In 1910 Hyatt Huntington was awarded an honorable mention in an exhibit in Paris for her life-size statue of Joan of Arc, which earned her a commission from New York City to create a bronze version of the statue in honor of St. Joan’s 500th birthday. When the statue was installed at the intersection of Riverside Drive and 93rd Street in Manhattan in 1915, it became the first public monument in New York City created by a woman and the city’s first statue dedicated to a historical woman.
In 1923 she met and married Archer Milton Huntington, heir to the Huntington railroad empire, who also has ties to Oglebay Park. The Good Zoo train is a Huntington train, according to John Hargleroad, director of operations at Oglebay Park. In addition, the city of Huntington, W. Va., is named after Archer’s step-father, Collis P. Huntington.
In 1927 Hyatt Huntington contracted tuberculosis from which she suffered for the next decade. Although the disease dramatically slowed down her work, it did not stop it. As Hyatt Huntington says in an oral interview conducted in 1964 by Dorothy Seckler for the Archives of American Art, Smithsonian Institution: “Well, the reason for that prolonged period of TB was that I wouldn’t stop work. I kept doing fairly good-sized things all during that period.”
Fact, Fiction, and Somewhere in Between
Just a few years after she was stricken with TB, she sculpted “The Stag” that rests in Oglebay Park. It may be her illness that gave rise to one of the more interesting stories about the sculpture. People have said that his antlers are broken and he appears to be struggling to get up because he is ill. Another story circulating the Valley suggests that the statue represents sick or dying children, which has led some locals to wonder if somehow the story of a real-life sick child, Philip Mayer Good, might have encouraged this telling. The Oglebay Good Zoo is named in honor of Philip, who died at age 7 in 1977, and “The Stag” nearly overlooks the zoo from its hilltop perch.
Although many park employees and locals affectionately refer to the sculpture as Bambi, including Debby Koegler, who has had family events in the same field, it is pretty clear that “The Stag” was a stag from the start. As can be seen from photos taken in May 2015, repair attempts have been made on what remains of the sculpture’s antlers. Screws and other hardware were used to either re-attach pieces of the antlers or to hold what remains of them in place to resist further breakage.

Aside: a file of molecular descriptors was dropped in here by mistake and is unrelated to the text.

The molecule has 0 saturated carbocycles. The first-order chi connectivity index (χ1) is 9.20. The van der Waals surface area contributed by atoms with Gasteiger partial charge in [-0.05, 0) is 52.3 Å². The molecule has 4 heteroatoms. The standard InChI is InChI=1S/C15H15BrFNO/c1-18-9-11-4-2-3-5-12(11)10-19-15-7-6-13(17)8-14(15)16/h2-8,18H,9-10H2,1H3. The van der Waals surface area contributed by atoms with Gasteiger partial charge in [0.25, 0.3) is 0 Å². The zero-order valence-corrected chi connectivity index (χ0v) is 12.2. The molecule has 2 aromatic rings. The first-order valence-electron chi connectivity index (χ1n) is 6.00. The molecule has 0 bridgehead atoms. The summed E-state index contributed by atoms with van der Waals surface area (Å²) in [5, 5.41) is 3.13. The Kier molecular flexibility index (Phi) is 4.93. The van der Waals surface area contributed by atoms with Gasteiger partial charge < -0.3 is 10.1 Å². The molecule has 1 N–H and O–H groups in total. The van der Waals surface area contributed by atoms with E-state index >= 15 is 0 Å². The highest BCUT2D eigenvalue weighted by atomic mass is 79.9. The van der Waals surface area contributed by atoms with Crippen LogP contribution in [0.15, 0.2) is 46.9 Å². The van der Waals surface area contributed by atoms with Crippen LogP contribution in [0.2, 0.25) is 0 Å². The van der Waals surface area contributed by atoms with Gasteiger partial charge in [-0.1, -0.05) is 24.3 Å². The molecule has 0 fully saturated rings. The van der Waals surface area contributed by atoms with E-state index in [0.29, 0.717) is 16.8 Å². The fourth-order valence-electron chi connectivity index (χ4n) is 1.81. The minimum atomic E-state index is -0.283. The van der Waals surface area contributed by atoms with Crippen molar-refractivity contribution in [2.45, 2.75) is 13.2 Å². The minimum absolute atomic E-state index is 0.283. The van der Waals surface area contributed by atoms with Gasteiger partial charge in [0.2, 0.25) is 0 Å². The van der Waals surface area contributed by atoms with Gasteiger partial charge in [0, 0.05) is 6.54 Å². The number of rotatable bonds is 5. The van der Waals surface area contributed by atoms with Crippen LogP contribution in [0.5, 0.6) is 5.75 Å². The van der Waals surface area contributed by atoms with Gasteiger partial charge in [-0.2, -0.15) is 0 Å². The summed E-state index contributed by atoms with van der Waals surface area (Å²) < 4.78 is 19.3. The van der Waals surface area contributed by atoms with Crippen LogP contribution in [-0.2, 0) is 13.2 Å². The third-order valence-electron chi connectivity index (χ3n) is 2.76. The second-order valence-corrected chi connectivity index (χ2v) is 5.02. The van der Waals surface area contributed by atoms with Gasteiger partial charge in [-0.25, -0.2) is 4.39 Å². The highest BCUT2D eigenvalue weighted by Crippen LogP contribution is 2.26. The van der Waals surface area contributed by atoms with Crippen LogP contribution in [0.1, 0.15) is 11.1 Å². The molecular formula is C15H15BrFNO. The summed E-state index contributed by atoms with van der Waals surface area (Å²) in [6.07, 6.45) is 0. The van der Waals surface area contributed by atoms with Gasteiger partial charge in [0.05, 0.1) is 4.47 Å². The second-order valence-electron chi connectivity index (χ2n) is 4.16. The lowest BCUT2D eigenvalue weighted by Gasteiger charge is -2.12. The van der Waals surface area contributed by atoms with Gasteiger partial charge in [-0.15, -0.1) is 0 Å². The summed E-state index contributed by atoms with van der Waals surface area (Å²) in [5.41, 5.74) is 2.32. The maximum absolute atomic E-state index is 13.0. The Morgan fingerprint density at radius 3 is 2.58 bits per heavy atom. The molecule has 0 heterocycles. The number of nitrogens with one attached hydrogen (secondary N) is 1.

It is not known when the statue was damaged, but Bill Koegler, a former golf caddy at the park, remembers that they were missing as early as 1963, which would explain why the bolts and other hardware have a similar shade patina as the rest of the statue. In addition, the Smithsonian’s May 1992 report on the condition of “The Stag” as “needs treatment” supports Koegler’s memory that the antlers have likely been broken for quite awhile. Cathy Voellinger, executive assistant at The Oglebay Foundation, confirms that “the broken antlers were a result of vandalism.”
In addition to vandalism, there have been documented instances of “The Stag” being turned on its base over the years. Although it is not possible today without a crane and other heavy machinery, Hargleroad says, “The piece used to be loose on its base and has been positioned in both direction. We don’t know which way it was intended to face.” Today, it is facing North.
The Smithsonian American Art Museum’s Inventories of American Painting and Sculpture database lists “The Stag” as being sculpted in 1929, and “Park personnel remember the statue as being in the park since before World War II.” In the same year, Hyatt Huntington sculpted at least three other stags that look quite a bit like the one at Oglebay, the most interesting of which is in a Smithsonian Inventories Record from Houston, Texas, which includes photographs of what the record refers to as The Red Deer: “The Red Deer was executed in 1929, and the Red Doe with Fawn was executed in 1934. Both are gifts of the artist to the Museum of Fine Arts, Houston, in 1934.” This annotation introduces the possibility that Oglebay’s stag was given to the park by the artist.